At the moment in Romancelandia, there's a debate going on regarding historical accuracy in Historicals. I'm not sure the average reader is truly ready for the real deal. As far as I can tell, most of the most vociferous critics are belly-achin' about the the way the various classes were portrayed.
Most readers don't want to read about how servant girls were fair game to be raped by the men in the household until they became pregnant at which point they were summarily tossed out. Nor are they likely to be enchanted by the lack of safe food practices in the Regency period. Really.
We can't fail to read historical novels filtered through our own experience in the twentieth century. Recently my cousin was here visiting. In our mid-teens we both visited the family ranch in west Texas. She had grown up in northern Indiana, in a temperate climate with a serious shortage of outhouses and creepy crawlers and snakes. I had grown up in desert Arizona where we had an abundance of all those things.
So when we were discussing our visit to the family ranch, we experienced those visits in vastly different ways. There was noooo running water or electricity at the ranch. Yep. There was an outhouse. And creepy crawlers. And snakes. It was hot. There was no shade and no where to get cool.
For my cousin, it was a visit to the lower rings of hell. She detested it. On the other hand, for me it was just like home. And therein is my point. We both experienced the same things. But we viewed the ranch through the lens of our personal experience prior to the visit.
In the same way, we view the Regency period or the Georgian or Edwardian period through our personal experience. We find the behaviors and mores incomprehensible because we have no possible way to truly experience what life was like then. We have no idea.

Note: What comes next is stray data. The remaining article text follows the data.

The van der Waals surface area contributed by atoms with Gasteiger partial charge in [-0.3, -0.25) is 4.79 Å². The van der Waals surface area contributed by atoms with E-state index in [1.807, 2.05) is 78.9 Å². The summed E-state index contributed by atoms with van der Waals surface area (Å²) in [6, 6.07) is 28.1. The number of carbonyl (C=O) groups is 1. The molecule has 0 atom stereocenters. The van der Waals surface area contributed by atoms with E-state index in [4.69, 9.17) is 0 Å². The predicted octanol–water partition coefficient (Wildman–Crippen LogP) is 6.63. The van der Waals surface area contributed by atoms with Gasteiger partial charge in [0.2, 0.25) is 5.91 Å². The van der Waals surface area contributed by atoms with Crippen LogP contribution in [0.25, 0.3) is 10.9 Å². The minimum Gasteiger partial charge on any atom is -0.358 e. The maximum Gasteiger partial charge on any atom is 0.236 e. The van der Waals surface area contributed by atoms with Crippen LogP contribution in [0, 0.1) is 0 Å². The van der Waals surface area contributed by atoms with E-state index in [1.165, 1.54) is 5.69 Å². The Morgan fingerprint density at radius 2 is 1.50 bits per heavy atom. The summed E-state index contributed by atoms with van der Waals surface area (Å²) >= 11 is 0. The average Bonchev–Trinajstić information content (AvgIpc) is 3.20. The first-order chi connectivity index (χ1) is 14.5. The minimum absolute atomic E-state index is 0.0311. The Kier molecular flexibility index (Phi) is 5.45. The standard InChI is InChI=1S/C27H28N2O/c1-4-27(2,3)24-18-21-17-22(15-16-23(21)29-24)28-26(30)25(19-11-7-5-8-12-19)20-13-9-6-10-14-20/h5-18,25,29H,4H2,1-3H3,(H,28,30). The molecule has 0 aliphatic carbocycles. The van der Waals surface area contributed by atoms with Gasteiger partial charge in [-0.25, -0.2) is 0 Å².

Several years ago, PBS had several different series where families voluntarily spent a specific period of weeks totally immersing their lives in another time period. One family lived in a Victorian home in England. Several other families lived as pioneers both in Canada and the American west. What did they discover?
They all found the little things were the most difficult. The lack of feminine products. Shaving with a straight razor. No refrigeration. No grocery stores. Hunting and butchering their food.
All of the people involved were volunteers. None of them had a clue about historical accuracy. When we're reading a book, we really don't have any idea whether it's accurate or not. We can look up stuff on the internet. We can study drawings of clothing or carriages or horses, but unless we have been up close and personal with a horse, we don't really know what it smells like. Unless we've ridden in a carriage, we don't really know how incredibly uncomfortable riding across country in a carriage was. Unless we've had to spend time without the convenience of modern feminine products, we won't really understand the sheer aggravation of using rags for that time of the month--let alone washing the rags and drying them for reuse.
It seems to me that at the very best, a writer can only give the flavor of their historical period. No, I don't advocate allowing stupid mistakes. No, if the Medieval heroine breaks a lamp, she can't buy another one on eBay. But after avoiding those types of mistakes, the best the author can do is try. Research. Read the literature of the time. Go to museums and study the technology and materials from that era. And if possible, try using some of the equipment from the era.
There's a huge difference between looking at a butter churn and actually wielding the beast. Once you've churned butter, you'll never look at butter the same way. Once you've heated an iron on a cast iron stove and ironed a shirt, you'll never look at ironing the same way.
Heh. Once you've gathered acorns and ground them to flour, you'll never look at an acorn the same way either. If you'd like to read about my great acorn hunt, click on the link at the upper right of this page.